Is making insurance premiums a competitive product within our sights?

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Every Sunday the newspapers have a number of double page spread adverts featuring the major supermarkets, plying for business, looking and competing for custom. When we see an insurance company  using the same promotional tactics is the day we know the battle has begun to make insurance premiums competitive.

What is insurance cover if you try to define it as a product? It is a simple concept, collect a fee from a group of people so that if one of them have a bit of tough luck, the fund created will reimburse them for their loss. Any risk needs to be accessed and an extra premium added, in the event of a loss.  Some investigation and adjudication will be required and finally to maximise the fund, some prudent investments should be made. Simple. The problem is that very little of this ‘simple’ process is transparent to the policy holders.  

One of the reasons that the ‘insurance problem’ is not solved, namely outrageous premium fluctuations, is that the blame moves around. As an example, an announcement of job losses made because of a significant premium hike for a particular company will attract huge media attention. The media may focus on the legal profession, the Government, even the general public because of excessive and spurious claims. Once the blame is spread around and diluted the pressure often comes off the insurance industry. Unfortunately, the insurance companies jump on this bandwagon and help and assist in shifting the blame.

When the European Competition Authority arrived in Dublin earlier this year there was a hope on most people’s part that this will sort out insurance premiums and the providers. I am not so sure this will have a desired effect. In the past insurance companies have always been able to evade most regulatory probes and efforts to make them accountable. Also in the past, I would have regarded insurance companies as having been a bit primitive and not practical in accessing risk.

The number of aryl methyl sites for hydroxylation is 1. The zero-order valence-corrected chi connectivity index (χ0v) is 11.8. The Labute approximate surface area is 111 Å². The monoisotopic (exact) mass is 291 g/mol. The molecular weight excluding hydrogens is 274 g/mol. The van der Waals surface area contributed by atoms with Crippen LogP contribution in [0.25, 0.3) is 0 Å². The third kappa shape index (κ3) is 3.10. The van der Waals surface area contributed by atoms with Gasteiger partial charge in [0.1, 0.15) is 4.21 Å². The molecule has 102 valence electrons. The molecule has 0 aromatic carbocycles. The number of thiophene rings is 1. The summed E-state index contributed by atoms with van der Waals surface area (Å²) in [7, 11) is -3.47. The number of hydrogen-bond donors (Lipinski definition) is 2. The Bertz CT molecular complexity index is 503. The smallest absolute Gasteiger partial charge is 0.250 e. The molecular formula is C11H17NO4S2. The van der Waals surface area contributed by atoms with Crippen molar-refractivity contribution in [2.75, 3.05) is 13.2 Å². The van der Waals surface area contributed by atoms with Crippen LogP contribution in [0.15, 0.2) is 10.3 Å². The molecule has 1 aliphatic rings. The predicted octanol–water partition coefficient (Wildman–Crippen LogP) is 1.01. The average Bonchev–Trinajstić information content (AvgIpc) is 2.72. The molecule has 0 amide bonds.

The problem is we have been at this point before. When the Motor Insurance Advisory Board  (MIAB) was established over twenty years ago, it seemed that insurance companies may be dragged into the real world. More encouraging was the establishment of the Personal Injuries Assessment Board (PIAB) and for a time insurance premiums did stabilise and reduced somewhat. Unfortunately, this did not last and returned to outrageous and unpredictable premiums, with the insurers blaming everyone. 

Over the years the insurance industry has been handed many tools by Government to help identify dangerous driving and improve road safety, but unfortunately these tools have been used against motorists. I see no real evidence of any reward for safe driving. I remember once asking an insurance executive if penalty free driving and general careful motoring was likely to be rewarded with a more competitive premium… his answer: “Well, emm …., no, not really”. Of course, if as most drivers know, a few penalty points would impact on the premium.

So now we are giving fairly substantial assistance to the insurers, it is really a form of State assistance? As for any sign of a reduction in premiums for safer and more careful drivers, nothing is noticeable yet. Just more guff about fraud and the amount of uninsured drivers on the road. Interestingly one insurer gave the impression that if drivers installed dashcams they may get a reduction in premiums. Well, I put it to the test and asked my insurer through a broker for guidance as to how to avail of the reduction, here is the answer paraphrased. “Well …. it is something we are thinking about and if we see any reduction of claims, we will look seriously at it then”

So we are no further on, it seems insurance companies have no desire to either engage with their customers or develop their product. We are relying on a break through from the Alliance for Insurance Reform body and everyone’s support is needed.

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